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Halloween Letter Home

Dear Families, 

Halloween is quickly approaching. While dressing up and celebrating the holiday provides opportunities for fun and community building, they can also create situations where students inadvertently dress in a way that can be problematic and even hurtful. We are asking you to join us in helping ensure that students are thoughtful about the costumes that they are wearing to school. Being proactive can help all of us to avoid uncomfortable situations at school and can help us ensure that Halloween is a time where all students feel safe and honored. 

Please talk with your student to make sure that the costume that they have selected does not portray a stereotyped image of a culture or group of people. In addition, please help students to make sure that their costume is not offensive to any racial, ethnic or religious group, any people with disabilities or illnesses, or any other group of people. Costumes should not become opportunities to turn a person’s identity into a stereotyped image. While students might choose to dress as a famous person or character whose identity is different than their own, please reinforce the importance of not darkening skin or using makeup to change a child’s skin color to match the person who they are dressing up to be. Students are often unaware of the long history these traditions have of causing harm and need our help in understanding why it can be hurtful and problematic.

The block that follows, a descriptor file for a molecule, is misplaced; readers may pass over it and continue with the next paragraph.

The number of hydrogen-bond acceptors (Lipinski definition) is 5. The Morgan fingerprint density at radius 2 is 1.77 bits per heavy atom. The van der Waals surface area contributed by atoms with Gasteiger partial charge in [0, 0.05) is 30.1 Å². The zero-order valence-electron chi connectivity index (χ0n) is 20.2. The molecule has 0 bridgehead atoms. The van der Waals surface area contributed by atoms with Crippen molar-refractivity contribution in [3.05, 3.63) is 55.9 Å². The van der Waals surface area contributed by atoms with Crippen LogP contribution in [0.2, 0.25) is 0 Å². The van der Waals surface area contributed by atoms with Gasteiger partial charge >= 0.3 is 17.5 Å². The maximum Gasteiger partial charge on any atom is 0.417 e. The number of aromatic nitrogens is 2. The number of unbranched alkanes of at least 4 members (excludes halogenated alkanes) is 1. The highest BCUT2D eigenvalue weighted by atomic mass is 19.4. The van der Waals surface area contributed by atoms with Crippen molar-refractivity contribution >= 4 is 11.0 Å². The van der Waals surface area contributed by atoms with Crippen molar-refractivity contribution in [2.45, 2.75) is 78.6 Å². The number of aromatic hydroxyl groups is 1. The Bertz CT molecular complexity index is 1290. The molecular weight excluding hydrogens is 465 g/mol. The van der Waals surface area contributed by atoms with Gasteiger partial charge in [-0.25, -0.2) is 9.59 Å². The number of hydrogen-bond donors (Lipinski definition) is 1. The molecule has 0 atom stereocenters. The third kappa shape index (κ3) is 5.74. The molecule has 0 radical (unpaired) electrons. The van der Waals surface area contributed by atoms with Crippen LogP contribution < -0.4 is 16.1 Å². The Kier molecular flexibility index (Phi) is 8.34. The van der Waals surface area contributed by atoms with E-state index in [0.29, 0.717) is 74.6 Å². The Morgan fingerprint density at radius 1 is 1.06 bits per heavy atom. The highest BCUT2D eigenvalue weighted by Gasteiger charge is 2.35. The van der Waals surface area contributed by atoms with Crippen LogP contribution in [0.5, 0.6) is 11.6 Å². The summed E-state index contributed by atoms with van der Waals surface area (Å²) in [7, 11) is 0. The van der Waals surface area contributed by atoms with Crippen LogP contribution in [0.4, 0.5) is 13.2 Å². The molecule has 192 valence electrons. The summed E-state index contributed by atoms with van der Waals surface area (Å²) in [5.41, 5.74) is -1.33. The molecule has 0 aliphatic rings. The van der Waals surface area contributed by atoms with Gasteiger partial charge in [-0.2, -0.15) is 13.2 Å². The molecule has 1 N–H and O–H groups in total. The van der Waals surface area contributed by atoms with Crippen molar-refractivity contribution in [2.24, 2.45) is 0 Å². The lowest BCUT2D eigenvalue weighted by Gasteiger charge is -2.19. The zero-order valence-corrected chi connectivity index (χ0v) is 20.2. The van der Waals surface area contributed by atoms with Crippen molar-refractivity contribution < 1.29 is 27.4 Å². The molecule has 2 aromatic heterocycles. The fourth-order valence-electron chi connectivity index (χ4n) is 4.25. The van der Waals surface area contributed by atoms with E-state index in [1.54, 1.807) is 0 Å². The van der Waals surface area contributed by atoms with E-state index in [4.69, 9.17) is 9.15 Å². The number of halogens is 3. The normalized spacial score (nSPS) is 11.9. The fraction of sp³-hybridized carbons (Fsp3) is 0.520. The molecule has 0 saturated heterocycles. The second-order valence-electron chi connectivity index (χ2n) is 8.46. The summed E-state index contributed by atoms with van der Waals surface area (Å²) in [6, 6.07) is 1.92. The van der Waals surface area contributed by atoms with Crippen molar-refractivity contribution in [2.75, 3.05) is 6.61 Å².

Some examples of costumes that can be problematic include: Native American costumes involving headdresses or feathers, dressing as a homeless person, dressing as a person with any physical or mental disability, or dressing in any costume that portrays a narrow or negative stereotype about a specific ethnicity, religion or race.  

If you are looking for further resources in order to better understand this issue, here are two articles with information:

We look forward to celebrating with all of the students on Halloween and appreciate your help in making sure that it is a fun day for everyone. If you have any questions at all regarding the day, please feel free to reach out.  

 

Best,

Dr. Jeff Harding, Riverdale School District Superintendent 

Abby Rotwein, Riverdale School District Director of Equity and Inclusion

 

A big thank you to teacher Jess Lifshitz who wrote the original version of this letter and shared it so that other educators could modify and use it in their own communities.